What Is Trademark Infringement Under the Lanham Act?
Trademark infringement is a violation of the exclusive rights attached to a trademark without the authorization of the trademark owner or any licensees (provided that such authorization was within the scope of the license). In the United States, trademark law is governed by the Lanham Act.
The Lanham Act, officially known as the Trademark Act of 1946, is a federal statute that governs trademarks, service marks, and unfair competition. It provides protection to the owner of a federally registered mark against the use of similar marks if such use results in a likelihood of confusion.
In the context of the Lanham Act, a claim of trademark infringement requires the following elements:
Ownership of a Valid Trademark: The party claiming infringement must show that it has a valid, legally protectable trademark. This can either be a federally registered trademark or an unregistered trademark for which the party has established common law rights through actual use in commerce. The strength of the mark, whether it is generic, descriptive, suggestive, arbitrary, or fanciful, can also impact its protectability.
Unauthorized Use of the Trademark: The party alleging infringement must show that the defendant used the mark in commerce without the owner’s permission. “Use in commerce” includes any use of the mark on products or services that are being sold or transported in more than one state or internationally.
Use in Connection with the Sale, Offering for Sale, Distribution, or Advertising of Goods or Services: The alleged infringer must have used the mark in connection with selling, advertising, or distributing goods or services.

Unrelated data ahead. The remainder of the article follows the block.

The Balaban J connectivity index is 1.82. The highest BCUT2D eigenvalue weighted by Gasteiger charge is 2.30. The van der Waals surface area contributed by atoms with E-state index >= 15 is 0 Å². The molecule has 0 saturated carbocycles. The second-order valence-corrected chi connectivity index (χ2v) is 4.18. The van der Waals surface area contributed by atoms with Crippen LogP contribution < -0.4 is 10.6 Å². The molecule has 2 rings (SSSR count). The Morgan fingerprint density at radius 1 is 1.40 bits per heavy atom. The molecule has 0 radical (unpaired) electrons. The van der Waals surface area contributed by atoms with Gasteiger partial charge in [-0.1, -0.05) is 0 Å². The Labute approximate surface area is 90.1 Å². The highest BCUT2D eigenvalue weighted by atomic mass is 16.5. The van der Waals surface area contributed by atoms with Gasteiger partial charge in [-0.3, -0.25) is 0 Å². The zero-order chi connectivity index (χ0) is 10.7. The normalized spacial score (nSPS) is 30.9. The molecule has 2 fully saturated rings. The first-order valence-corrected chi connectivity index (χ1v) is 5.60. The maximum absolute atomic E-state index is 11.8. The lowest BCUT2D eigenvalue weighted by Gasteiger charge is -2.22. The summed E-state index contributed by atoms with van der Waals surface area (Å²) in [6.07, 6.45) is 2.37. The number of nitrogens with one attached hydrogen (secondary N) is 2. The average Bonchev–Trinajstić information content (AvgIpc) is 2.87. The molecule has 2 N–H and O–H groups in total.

Likelihood of Confusion: The use of the mark must be likely to cause confusion, mistake, or deceive consumers. Courts typically consider a range of factors to determine this, often referred to as the Polaroid factors (from the case Polaroid Corp. v. Polarad Elecs. Corp.). These include the strength of the mark, the proximity of the goods, the similarity of the marks, evidence of actual confusion, the marketing channels used, the type of goods and the degree of care likely to be exercised by the purchaser, the defendant’s intent in selecting the mark, and the likelihood of expansion of the product lines.
Penalties for trademark infringement under the Lanham Act can include injunctions (orders to stop using the trademark), monetary damages, profits the defendant made from the infringement, and occasionally the cost of legal fees.
Apart from direct infringement, the Lanham Act also addresses issues such as trademark dilution, false advertising, and cybersquatting.
How Is A Trademark Likely To Cause Confusion In The Marketplace?
The likelihood of confusion between trademarks under the Lanham Act is determined through a multi-factor test, often referred to as the Polaroid factors from the case Polaroid Corp. v. Polarad Elecs. Corp.